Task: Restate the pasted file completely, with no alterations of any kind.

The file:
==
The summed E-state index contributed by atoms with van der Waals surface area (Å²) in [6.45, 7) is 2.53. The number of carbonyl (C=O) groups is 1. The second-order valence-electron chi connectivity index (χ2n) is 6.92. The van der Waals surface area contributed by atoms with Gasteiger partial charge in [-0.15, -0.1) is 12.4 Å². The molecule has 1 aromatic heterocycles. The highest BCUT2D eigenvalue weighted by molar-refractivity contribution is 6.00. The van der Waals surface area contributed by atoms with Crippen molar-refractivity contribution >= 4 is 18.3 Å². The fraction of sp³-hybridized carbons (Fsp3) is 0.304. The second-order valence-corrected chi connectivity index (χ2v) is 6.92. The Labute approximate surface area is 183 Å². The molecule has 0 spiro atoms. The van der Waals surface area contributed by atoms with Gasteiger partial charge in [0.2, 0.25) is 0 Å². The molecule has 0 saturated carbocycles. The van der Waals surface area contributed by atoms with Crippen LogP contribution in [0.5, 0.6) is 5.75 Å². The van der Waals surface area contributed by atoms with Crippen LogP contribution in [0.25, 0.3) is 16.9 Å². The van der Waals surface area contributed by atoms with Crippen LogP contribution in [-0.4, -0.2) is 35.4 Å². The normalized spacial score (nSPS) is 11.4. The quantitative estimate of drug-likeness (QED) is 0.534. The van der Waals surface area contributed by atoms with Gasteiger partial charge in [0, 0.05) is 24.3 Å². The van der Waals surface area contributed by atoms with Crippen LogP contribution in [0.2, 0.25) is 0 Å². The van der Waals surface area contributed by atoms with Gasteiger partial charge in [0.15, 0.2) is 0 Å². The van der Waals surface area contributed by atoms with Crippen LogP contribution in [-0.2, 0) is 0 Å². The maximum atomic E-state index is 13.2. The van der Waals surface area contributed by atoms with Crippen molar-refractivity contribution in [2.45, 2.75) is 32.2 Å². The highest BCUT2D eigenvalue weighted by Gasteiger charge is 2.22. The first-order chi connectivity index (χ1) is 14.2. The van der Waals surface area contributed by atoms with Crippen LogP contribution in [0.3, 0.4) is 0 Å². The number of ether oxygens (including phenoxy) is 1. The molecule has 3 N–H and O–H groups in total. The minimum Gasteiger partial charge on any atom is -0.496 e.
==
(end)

The summed E-state index contributed by atoms with van der Waals surface area (Å²) in [6.45, 7) is 2.53. The number of carbonyl (C=O) groups is 1. The second-order valence-electron chi connectivity index (χ2n) is 6.92. The van der Waals surface area contributed by atoms with Gasteiger partial charge in [-0.15, -0.1) is 12.4 Å². The molecule has 1 aromatic heterocycles. The highest BCUT2D eigenvalue weighted by molar-refractivity contribution is 6.00. The van der Waals surface area contributed by atoms with Crippen molar-refractivity contribution >= 4 is 18.3 Å². The fraction of sp³-hybridized carbons (Fsp3) is 0.304. The second-order valence-corrected chi connectivity index (χ2v) is 6.92. The Labute approximate surface area is 183 Å². The molecule has 0 spiro atoms. The van der Waals surface area contributed by atoms with Gasteiger partial charge in [0.2, 0.25) is 0 Å². The molecule has 0 saturated carbocycles. The van der Waals surface area contributed by atoms with Crippen LogP contribution in [0.5, 0.6) is 5.75 Å². The van der Waals surface area contributed by atoms with Crippen LogP contribution in [0.25, 0.3) is 16.9 Å². The van der Waals surface area contributed by atoms with Crippen LogP contribution in [-0.4, -0.2) is 35.4 Å². The normalized spacial score (nSPS) is 11.4. The quantitative estimate of drug-likeness (QED) is 0.534. The van der Waals surface area contributed by atoms with Gasteiger partial charge in [0, 0.05) is 24.3 Å². The van der Waals surface area contributed by atoms with Crippen LogP contribution in [0.2, 0.25) is 0 Å². The van der Waals surface area contributed by atoms with Gasteiger partial charge in [0.15, 0.2) is 0 Å². The van der Waals surface area contributed by atoms with Crippen LogP contribution in [-0.2, 0) is 0 Å². The maximum atomic E-state index is 13.2. The van der Waals surface area contributed by atoms with Crippen molar-refractivity contribution in [2.45, 2.75) is 32.2 Å². The highest BCUT2D eigenvalue weighted by Gasteiger charge is 2.22. The first-order chi connectivity index (χ1) is 14.2. The van der Waals surface area contributed by atoms with Crippen LogP contribution in [0.3, 0.4) is 0 Å². The number of ether oxygens (including phenoxy) is 1. The molecule has 3 N–H and O–H groups in total. The minimum Gasteiger partial charge on any atom is -0.496 e.